Should We Not Have Noticed This?

Chapter five of Well's book is called simply "Self."

In a nutshell, what happened was that our individualism, which had always been a potent factor in American life, turned inward in this decade. It withdrew from the outside world. And during the 1960s a new worldview emerged. To a great majority of Americans, it now became clear that the self had become the source of all values. The pursuit of the self was what life was all about...

It is not unreasonable to think that this turn in our culture would have found resistance among the religious. And it did at the more liberal end of Protestantism, ironically enough, but evangelicals fell headlong into this new way of seeing life. It could be heard, in the 1980s and 1990s, every time Robert Schuller’s cherubic countenance appeared on television. He was moving in a new direction, though he also claimed to be traditionally Protestant. He announced that this new self-focused preoccupation was nothing less than a new Reformation. He went on to construct the whole of Christian faith around the self and its discovery...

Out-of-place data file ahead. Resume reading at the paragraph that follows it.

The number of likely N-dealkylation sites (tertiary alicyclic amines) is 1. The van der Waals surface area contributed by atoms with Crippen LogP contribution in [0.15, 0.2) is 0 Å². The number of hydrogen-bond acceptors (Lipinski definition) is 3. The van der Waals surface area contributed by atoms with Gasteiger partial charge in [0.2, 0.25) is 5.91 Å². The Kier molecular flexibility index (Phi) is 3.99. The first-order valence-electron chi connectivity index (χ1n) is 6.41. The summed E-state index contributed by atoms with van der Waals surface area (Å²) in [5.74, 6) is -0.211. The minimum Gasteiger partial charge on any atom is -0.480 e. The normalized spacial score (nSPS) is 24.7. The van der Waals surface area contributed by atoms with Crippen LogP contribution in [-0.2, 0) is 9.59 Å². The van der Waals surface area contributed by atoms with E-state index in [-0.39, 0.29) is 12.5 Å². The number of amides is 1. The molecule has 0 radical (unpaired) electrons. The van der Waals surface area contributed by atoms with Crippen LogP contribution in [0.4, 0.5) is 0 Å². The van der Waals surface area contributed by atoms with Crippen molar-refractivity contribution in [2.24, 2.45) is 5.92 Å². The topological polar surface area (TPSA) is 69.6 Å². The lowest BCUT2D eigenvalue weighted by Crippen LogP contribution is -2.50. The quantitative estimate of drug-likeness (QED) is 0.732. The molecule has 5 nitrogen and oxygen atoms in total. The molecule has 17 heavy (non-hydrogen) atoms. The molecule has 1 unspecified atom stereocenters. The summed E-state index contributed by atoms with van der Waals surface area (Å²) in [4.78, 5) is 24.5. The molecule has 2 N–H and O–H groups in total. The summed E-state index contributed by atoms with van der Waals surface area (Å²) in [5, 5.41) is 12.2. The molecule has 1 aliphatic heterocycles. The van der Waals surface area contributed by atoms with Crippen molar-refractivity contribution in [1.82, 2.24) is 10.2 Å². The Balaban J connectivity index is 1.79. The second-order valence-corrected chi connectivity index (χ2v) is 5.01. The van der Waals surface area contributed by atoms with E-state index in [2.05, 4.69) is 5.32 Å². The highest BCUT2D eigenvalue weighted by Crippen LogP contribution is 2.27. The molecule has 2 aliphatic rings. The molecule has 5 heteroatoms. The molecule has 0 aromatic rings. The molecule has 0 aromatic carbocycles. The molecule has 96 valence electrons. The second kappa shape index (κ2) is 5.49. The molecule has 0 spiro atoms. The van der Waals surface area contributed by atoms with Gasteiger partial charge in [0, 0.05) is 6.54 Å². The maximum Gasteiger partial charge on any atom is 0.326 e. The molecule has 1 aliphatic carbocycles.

And so it came into our pulpits. In sermon after sermon over the last two or three decades, preachers of an evangelical kind have latched onto this cultural way of thinking… Imagining themselves to be speaking the language of their congregations, and being quite au courant, these preachers actually ended up buying into a worldview that is deeply hostile to Christian faith. They seemed not to notice that feeling good about yourself is not the same thing as actually being good. In fact, people often feel good about themselves in moments when they should not. Some feel good about themselves in moments of great self-indulgence, of revenge, and certainly in moments of inebriation. Is this not the warning that we should have heeded? Should we not have noticed this?


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